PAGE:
- Promotes campaign-finance reform designed to diminish the influence of so-called Super Political Action Committees
- Seeks to end “the dependence candidates have on large contributions and independent expenditures,” and replace it with “support they find in their own communities” from small donors
Friends of Democracy (FOD) was established in April 2012 to promote campaign-finance reform designed to diminish the influence of so-called Super Political Action Committees (Super PACs), which are legally permitted to raise unlimited sums of money from corporations, unions, associations, and individuals, and to spend unlimited sums on overt advocacy for or against political candidates. Unlike traditional PACs, however, Super PACs are prohibited from contributing money directly to those candidates. FOD’s mission is to end “the dependence candidates have on large contributions and independent expenditures,” and replace it with “support they find in their own communities” from small donors “who give ten dollars or a hundred dollars.” Complaining that Super PACs generally maintain only “fig-leaf independence” from their favored candidates and “spen[d] tens of millions of dollars on ads trying to buy the elections,” FOD favors a public financing system like the one in New York City, which gives candidates $6 in matching funds for every $1 they receive in small donations.[
Dubbing](http://articles.washingtonpost.com/2012-07-12/politics/35486644_1_pacs-jonathan-soros-liberal-financier) FOD “a super PAC that hates super PACs,” the Washington Post noted in July 2012: “Like all super PACs, Friends of Democracy will be able to raise unlimited funds from wealthy individuals, corporations or unions—precisely the kind of system that the group is fighting against.” But in fact, FOD is somewhat of a hybrid between a PAC and a Super PAC; i.e., it is permitted to raise unlimited sums of money from individuals and corporations, and to make contributions (of up to $5,000) directly to federal candidates.
One of FOD’s three co-founders and directors, Jonathan Soros—the son of billionaire financier George Soros—said in a 2012 interview in Washington: “We openly acknowledge the irony of being a super PAC trying to address money in politics. But our goal is to eventually decrease the influence of this kind of group…. We don’t see any other path to real legislative change.” Claiming that his father was not involved in FOD, Jonathan Soros gave $100,000 in seed money to help the organization get off the ground.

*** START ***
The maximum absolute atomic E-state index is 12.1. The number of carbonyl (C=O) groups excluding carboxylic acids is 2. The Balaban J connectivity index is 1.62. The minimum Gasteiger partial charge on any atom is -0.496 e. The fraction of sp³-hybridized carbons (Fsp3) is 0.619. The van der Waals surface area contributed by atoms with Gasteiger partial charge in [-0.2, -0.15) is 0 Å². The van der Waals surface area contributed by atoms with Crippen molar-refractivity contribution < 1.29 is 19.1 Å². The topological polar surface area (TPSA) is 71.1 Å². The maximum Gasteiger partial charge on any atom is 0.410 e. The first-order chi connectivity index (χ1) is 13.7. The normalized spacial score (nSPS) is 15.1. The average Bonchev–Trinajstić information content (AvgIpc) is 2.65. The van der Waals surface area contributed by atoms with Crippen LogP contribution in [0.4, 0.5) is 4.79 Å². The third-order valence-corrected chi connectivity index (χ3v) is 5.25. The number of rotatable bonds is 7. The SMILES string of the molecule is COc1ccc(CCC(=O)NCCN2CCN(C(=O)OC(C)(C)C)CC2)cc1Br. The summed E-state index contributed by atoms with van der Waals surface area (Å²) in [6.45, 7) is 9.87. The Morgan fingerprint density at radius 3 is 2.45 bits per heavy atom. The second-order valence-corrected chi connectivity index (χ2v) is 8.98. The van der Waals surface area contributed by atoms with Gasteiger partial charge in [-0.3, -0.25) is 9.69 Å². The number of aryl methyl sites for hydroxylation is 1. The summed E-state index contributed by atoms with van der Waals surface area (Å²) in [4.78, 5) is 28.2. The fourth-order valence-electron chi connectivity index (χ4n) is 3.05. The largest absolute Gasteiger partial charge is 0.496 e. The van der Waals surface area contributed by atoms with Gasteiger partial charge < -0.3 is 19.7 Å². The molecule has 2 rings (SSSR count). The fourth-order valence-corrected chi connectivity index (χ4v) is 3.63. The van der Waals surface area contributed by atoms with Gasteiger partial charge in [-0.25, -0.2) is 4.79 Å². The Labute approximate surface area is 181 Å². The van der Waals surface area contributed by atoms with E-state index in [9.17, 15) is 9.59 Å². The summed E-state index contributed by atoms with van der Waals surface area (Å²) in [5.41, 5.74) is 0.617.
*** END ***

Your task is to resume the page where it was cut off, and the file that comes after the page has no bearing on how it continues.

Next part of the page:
Another FOD founder and director is political strategist Ilyse Hogue, who has worked for and with a host of progressive groups. Shortly before joining FOD, Hogue served as a senior adviser to Media Matters for America, and as director of political advocacy and communications for MoveOn.org.
The third founder and director of FOD is David Donnelly, who previously (2008-10) served as campaign manager of the Campaign for Fair Elections, a multi-organizational national initiative that tried to pass the comprehensive Fair Elections Now Act (FENA), legislation designed to purge the political process of large contributions from big-money donors, bundlers, and lobbyists. FENA would permit candidates for federal office to accept only small campaign donations—limited to $100 apiece—of which each dollar would, in turn, be matched by $5 in public funds.
Utilizing television ads, mass mailings, and Web messaging to portray Republican candidates as beholden to corporations, FOD’s modus operandi is to try to publicly embarrass these candidates (if they oppose FOD’s brand of campaign-finance reform) and their biggest donors. “We want to make sure there is a political cost associated with opposing reform and accountability,” says co-director Ilyse Hogue.
But as Sean Parnell, president of the Center for Competitive Politics, points out, valid arguments can be made against the reforms favored by FOD. Noting, for instance, that Arizona, which in 1998 adopted a taxpayer-financed political campaign structure for state legislative candidates, currently has the highest budget deficit of any state in the Union, Parnell rejects “the argument that giving politicians access to the public treasury to fund their campaigns will somehow lead to sound public policy decisions.” Parnell also asserts that public financing would only “further entrench incumbents,” because “almost nobody except for incumbents will be able to qualify for this handout.”
 FENA was first introduced in Congress by 4 Democrats (including Senator Dick Durbin) in 2009. Four years later, it was reintroduced by 52 Democratic sponsors in the House of Representatives, among whom were Michael Capuano, Rosa DeLauro, Keith Ellison, Raul Grijalva, Barbara Lee, Jim McDermott, Jim McGovern, Eleanor Holmes Norton, Major Owens, Charles Rangel, Jan Schakowsky, and Henry Waxman.